Bringing Art and Nature to CPL
When asked about her Library story, Katelyn remembers spending her summers reading at the Indianapolis Public Library. Now she’s spending her summer with CPL patrons at the Maker Lab! As one of two Makers-in-Residence this 2021, she’s bringing her ideas about art and nature to the Library. This time, she’s asking Library patrons to join in her creative process and look at nature with fresh eyes.
“It’s really nice to have an institution to work within that already reflects what I’m trying to do with my art, which is outreach and education and just bringing people together,” she said. “I really like to collaborate with people who are not necessarily professional artists… It’s interesting to hear people’s different perspectives of how different people think about the process of creating.”
During her virtual Maker Lab workshops, Katelyn has been teaching Library goers how to create paper versions of native Chicago plant species as a way of teaching them both art skills and ecology. “I’ve also created PDF files that are step-by-step of everything that I’m teaching in the workshop so there are multiple ways of learning…” she said. “I’m hoping that since I have put this other virtual aspect of the step-by-step PDF’s that it will reach a wider audience. That is the benefit of virtual workshops. That people who couldn’t make it to the Library on a Wednesday night can feel empowered to create art at their own pace and in their own time.”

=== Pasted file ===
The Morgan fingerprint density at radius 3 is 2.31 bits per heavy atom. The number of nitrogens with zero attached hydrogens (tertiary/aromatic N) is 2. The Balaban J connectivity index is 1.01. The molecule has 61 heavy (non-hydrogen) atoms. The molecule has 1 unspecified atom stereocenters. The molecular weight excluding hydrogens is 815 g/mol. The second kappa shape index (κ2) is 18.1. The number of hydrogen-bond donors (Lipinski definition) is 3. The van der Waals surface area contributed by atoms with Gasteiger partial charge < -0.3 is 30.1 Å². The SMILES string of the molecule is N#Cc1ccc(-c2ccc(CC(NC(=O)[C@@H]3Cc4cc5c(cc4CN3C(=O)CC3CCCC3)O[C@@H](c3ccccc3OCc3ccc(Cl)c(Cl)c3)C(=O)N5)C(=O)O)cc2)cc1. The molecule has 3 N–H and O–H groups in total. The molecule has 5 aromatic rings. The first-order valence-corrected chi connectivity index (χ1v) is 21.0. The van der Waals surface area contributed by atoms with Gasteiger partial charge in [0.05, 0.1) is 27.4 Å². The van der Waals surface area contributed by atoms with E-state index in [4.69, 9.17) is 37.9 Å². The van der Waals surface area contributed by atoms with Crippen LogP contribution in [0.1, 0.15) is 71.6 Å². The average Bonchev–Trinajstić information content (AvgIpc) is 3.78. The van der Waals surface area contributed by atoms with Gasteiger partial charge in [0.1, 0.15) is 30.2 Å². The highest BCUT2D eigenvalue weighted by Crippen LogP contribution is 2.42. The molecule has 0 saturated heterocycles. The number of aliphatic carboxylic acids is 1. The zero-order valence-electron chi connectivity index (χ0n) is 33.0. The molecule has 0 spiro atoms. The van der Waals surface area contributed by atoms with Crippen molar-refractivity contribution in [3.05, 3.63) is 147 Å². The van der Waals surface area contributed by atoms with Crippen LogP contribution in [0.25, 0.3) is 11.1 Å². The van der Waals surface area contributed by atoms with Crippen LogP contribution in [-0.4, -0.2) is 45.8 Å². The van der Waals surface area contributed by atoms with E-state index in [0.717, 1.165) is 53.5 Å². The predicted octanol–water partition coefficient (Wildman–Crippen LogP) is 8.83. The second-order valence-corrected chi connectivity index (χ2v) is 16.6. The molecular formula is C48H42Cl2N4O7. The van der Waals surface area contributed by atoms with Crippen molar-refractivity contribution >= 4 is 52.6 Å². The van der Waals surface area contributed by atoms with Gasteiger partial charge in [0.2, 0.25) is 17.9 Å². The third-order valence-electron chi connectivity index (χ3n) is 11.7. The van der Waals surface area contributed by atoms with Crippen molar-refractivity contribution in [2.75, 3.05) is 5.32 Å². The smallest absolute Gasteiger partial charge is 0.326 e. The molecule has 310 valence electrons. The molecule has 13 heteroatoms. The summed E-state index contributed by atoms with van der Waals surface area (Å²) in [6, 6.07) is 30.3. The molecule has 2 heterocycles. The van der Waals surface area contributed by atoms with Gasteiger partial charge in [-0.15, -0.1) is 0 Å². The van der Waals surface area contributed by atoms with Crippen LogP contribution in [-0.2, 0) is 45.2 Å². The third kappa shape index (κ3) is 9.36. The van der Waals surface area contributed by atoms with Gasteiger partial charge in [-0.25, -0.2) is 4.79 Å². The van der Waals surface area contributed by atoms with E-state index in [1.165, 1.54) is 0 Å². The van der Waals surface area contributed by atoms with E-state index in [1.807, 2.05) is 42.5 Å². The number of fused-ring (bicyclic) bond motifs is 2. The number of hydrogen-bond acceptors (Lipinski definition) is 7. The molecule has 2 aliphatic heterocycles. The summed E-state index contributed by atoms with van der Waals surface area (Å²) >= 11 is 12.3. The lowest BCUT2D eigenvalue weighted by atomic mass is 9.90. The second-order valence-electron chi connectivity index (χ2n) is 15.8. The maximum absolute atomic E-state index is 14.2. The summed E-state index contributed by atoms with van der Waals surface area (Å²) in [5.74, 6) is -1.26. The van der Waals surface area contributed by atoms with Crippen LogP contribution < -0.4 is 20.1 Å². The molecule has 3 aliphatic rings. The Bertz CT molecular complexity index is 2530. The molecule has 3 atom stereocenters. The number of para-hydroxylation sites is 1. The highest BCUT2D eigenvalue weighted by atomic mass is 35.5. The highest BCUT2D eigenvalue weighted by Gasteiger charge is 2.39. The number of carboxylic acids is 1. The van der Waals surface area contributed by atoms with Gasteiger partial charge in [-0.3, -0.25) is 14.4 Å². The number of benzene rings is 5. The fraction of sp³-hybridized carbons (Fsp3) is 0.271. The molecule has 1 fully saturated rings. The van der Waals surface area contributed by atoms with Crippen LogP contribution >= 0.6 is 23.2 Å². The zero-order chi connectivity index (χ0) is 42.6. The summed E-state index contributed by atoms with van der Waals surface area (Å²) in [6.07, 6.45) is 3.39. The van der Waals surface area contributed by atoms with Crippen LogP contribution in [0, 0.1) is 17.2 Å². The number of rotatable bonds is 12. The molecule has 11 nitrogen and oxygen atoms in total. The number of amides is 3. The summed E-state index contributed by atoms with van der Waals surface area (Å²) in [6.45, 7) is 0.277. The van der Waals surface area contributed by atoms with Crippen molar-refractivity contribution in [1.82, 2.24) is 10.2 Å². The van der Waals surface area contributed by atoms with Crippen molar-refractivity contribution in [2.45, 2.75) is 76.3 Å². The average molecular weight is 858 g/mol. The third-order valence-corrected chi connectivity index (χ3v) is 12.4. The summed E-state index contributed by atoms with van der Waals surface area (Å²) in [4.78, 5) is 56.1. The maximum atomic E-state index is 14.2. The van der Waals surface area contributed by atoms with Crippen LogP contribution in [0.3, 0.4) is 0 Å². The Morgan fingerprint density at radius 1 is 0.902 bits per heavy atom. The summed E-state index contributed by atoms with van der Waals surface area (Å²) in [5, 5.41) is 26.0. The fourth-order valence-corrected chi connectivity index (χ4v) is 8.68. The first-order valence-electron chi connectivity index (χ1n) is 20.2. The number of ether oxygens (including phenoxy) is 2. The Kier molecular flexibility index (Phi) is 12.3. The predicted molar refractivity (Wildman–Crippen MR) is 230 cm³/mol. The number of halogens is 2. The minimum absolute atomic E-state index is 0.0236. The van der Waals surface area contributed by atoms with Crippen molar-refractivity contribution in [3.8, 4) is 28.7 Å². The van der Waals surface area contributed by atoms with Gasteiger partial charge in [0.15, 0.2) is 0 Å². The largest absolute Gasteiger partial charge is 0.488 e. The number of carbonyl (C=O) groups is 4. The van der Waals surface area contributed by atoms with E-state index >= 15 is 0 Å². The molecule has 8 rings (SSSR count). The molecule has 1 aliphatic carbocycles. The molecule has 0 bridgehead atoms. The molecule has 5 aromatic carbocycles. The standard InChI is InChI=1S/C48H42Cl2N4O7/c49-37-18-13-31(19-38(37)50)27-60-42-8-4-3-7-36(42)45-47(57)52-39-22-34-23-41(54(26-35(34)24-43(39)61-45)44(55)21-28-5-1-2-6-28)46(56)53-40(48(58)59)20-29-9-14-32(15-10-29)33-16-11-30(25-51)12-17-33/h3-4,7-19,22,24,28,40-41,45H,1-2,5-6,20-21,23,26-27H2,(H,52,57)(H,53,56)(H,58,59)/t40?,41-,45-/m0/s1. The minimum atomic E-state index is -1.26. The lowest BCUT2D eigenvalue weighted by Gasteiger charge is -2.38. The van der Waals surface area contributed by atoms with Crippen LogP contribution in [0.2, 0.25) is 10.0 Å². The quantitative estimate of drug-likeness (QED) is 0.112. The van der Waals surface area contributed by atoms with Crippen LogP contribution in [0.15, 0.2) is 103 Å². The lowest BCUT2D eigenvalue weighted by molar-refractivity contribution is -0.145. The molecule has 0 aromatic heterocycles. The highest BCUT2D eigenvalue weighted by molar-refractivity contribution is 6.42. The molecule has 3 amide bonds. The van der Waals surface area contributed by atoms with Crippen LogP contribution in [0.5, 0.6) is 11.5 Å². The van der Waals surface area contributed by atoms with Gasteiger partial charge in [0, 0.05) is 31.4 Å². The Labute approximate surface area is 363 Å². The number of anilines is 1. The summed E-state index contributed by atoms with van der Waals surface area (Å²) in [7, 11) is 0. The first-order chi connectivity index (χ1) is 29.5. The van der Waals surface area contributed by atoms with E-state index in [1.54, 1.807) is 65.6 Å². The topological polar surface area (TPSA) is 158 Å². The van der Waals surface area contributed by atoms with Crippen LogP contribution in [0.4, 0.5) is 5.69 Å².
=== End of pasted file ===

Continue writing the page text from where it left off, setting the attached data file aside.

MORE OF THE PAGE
CPL: A Hub for Collaboration Amongst Makers, New and Experienced
What makes Katelyn’s residency so unique is how much its rooted in collaboration with Chicagoans.